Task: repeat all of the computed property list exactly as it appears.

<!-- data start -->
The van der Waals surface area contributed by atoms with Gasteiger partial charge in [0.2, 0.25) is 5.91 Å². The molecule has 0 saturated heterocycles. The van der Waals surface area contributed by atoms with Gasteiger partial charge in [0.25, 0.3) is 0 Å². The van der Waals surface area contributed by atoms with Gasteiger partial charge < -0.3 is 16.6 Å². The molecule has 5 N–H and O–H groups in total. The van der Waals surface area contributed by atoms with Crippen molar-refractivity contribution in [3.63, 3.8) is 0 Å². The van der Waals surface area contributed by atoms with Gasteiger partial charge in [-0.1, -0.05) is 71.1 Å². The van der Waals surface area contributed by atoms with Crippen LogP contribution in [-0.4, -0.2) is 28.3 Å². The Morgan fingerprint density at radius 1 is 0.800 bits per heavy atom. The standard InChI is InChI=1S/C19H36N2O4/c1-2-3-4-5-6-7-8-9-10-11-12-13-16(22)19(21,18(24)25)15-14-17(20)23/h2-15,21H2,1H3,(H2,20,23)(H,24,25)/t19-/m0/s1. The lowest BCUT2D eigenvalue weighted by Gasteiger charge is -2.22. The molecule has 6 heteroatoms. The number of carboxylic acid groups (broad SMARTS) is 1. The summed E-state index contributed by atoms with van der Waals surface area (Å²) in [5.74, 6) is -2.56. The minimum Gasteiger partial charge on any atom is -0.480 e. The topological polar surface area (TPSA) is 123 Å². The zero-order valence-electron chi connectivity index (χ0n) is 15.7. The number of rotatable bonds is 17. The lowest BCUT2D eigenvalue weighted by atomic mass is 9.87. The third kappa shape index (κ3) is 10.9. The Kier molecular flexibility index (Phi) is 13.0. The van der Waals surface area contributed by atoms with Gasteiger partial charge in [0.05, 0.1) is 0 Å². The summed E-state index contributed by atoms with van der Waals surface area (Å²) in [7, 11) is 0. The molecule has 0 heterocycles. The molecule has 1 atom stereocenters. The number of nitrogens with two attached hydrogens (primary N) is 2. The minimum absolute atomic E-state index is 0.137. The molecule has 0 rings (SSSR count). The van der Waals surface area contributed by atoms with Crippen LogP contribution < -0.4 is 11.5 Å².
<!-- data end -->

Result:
The van der Waals surface area contributed by atoms with Gasteiger partial charge in [0.2, 0.25) is 5.91 Å². The molecule has 0 saturated heterocycles. The van der Waals surface area contributed by atoms with Gasteiger partial charge in [0.25, 0.3) is 0 Å². The van der Waals surface area contributed by atoms with Gasteiger partial charge < -0.3 is 16.6 Å². The molecule has 5 N–H and O–H groups in total. The van der Waals surface area contributed by atoms with Crippen molar-refractivity contribution in [3.63, 3.8) is 0 Å². The van der Waals surface area contributed by atoms with Gasteiger partial charge in [-0.1, -0.05) is 71.1 Å². The van der Waals surface area contributed by atoms with Crippen LogP contribution in [-0.4, -0.2) is 28.3 Å². The Morgan fingerprint density at radius 1 is 0.800 bits per heavy atom. The standard InChI is InChI=1S/C19H36N2O4/c1-2-3-4-5-6-7-8-9-10-11-12-13-16(22)19(21,18(24)25)15-14-17(20)23/h2-15,21H2,1H3,(H2,20,23)(H,24,25)/t19-/m0/s1. The lowest BCUT2D eigenvalue weighted by Gasteiger charge is -2.22. The molecule has 6 heteroatoms. The number of carboxylic acid groups (broad SMARTS) is 1. The summed E-state index contributed by atoms with van der Waals surface area (Å²) in [5.74, 6) is -2.56. The minimum Gasteiger partial charge on any atom is -0.480 e. The topological polar surface area (TPSA) is 123 Å². The zero-order valence-electron chi connectivity index (χ0n) is 15.7. The number of rotatable bonds is 17. The lowest BCUT2D eigenvalue weighted by atomic mass is 9.87. The third kappa shape index (κ3) is 10.9. The Kier molecular flexibility index (Phi) is 13.0. The van der Waals surface area contributed by atoms with Gasteiger partial charge in [0.05, 0.1) is 0 Å². The summed E-state index contributed by atoms with van der Waals surface area (Å²) in [7, 11) is 0. The molecule has 0 heterocycles. The molecule has 1 atom stereocenters. The number of nitrogens with two attached hydrogens (primary N) is 2. The minimum absolute atomic E-state index is 0.137. The molecule has 0 rings (SSSR count). The van der Waals surface area contributed by atoms with Crippen LogP contribution < -0.4 is 11.5 Å².